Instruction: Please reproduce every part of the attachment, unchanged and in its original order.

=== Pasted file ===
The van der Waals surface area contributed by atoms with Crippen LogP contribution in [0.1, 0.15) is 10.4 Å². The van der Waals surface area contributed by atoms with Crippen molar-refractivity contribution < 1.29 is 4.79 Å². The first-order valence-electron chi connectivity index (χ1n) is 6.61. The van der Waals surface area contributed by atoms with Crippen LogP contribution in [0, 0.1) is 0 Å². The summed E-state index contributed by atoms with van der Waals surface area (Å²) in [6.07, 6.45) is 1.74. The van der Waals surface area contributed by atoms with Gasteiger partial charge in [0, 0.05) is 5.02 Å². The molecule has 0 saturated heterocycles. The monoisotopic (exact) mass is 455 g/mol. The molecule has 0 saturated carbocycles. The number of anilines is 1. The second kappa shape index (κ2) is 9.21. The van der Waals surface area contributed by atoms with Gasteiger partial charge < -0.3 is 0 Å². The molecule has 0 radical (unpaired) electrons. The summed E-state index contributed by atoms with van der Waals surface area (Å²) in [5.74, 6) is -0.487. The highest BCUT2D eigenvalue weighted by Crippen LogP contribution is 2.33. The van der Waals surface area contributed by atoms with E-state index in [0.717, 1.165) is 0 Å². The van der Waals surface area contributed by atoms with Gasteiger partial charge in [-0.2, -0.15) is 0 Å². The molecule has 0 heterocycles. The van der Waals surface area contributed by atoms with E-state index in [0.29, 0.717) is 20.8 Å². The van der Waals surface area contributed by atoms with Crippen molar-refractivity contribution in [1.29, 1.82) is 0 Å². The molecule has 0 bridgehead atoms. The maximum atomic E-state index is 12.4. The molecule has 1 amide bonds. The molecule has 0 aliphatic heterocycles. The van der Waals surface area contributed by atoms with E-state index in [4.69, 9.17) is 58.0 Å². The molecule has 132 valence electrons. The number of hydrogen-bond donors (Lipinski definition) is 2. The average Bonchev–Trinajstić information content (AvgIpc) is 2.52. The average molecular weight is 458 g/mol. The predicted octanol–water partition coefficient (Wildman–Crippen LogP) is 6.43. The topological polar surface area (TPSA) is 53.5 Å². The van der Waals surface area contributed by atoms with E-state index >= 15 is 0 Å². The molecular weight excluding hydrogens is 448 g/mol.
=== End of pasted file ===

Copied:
The van der Waals surface area contributed by atoms with Crippen LogP contribution in [0.1, 0.15) is 10.4 Å². The van der Waals surface area contributed by atoms with Crippen molar-refractivity contribution < 1.29 is 4.79 Å². The first-order valence-electron chi connectivity index (χ1n) is 6.61. The van der Waals surface area contributed by atoms with Crippen LogP contribution in [0, 0.1) is 0 Å². The summed E-state index contributed by atoms with van der Waals surface area (Å²) in [6.07, 6.45) is 1.74. The van der Waals surface area contributed by atoms with Gasteiger partial charge in [0, 0.05) is 5.02 Å². The molecule has 0 saturated heterocycles. The monoisotopic (exact) mass is 455 g/mol. The molecule has 0 saturated carbocycles. The number of anilines is 1. The second kappa shape index (κ2) is 9.21. The van der Waals surface area contributed by atoms with Gasteiger partial charge < -0.3 is 0 Å². The molecule has 0 radical (unpaired) electrons. The summed E-state index contributed by atoms with van der Waals surface area (Å²) in [5.74, 6) is -0.487. The highest BCUT2D eigenvalue weighted by Crippen LogP contribution is 2.33. The van der Waals surface area contributed by atoms with E-state index in [0.717, 1.165) is 0 Å². The van der Waals surface area contributed by atoms with Gasteiger partial charge in [-0.2, -0.15) is 0 Å². The molecule has 0 heterocycles. The van der Waals surface area contributed by atoms with E-state index in [0.29, 0.717) is 20.8 Å². The van der Waals surface area contributed by atoms with Crippen molar-refractivity contribution in [1.29, 1.82) is 0 Å². The molecule has 0 bridgehead atoms. The maximum atomic E-state index is 12.4. The molecule has 1 amide bonds. The molecule has 0 aliphatic heterocycles. The van der Waals surface area contributed by atoms with E-state index in [4.69, 9.17) is 58.0 Å². The molecule has 132 valence electrons. The number of hydrogen-bond donors (Lipinski definition) is 2. The average Bonchev–Trinajstić information content (AvgIpc) is 2.52. The average molecular weight is 458 g/mol. The predicted octanol–water partition coefficient (Wildman–Crippen LogP) is 6.43. The topological polar surface area (TPSA) is 53.5 Å². The van der Waals surface area contributed by atoms with E-state index >= 15 is 0 Å². The molecular weight excluding hydrogens is 448 g/mol.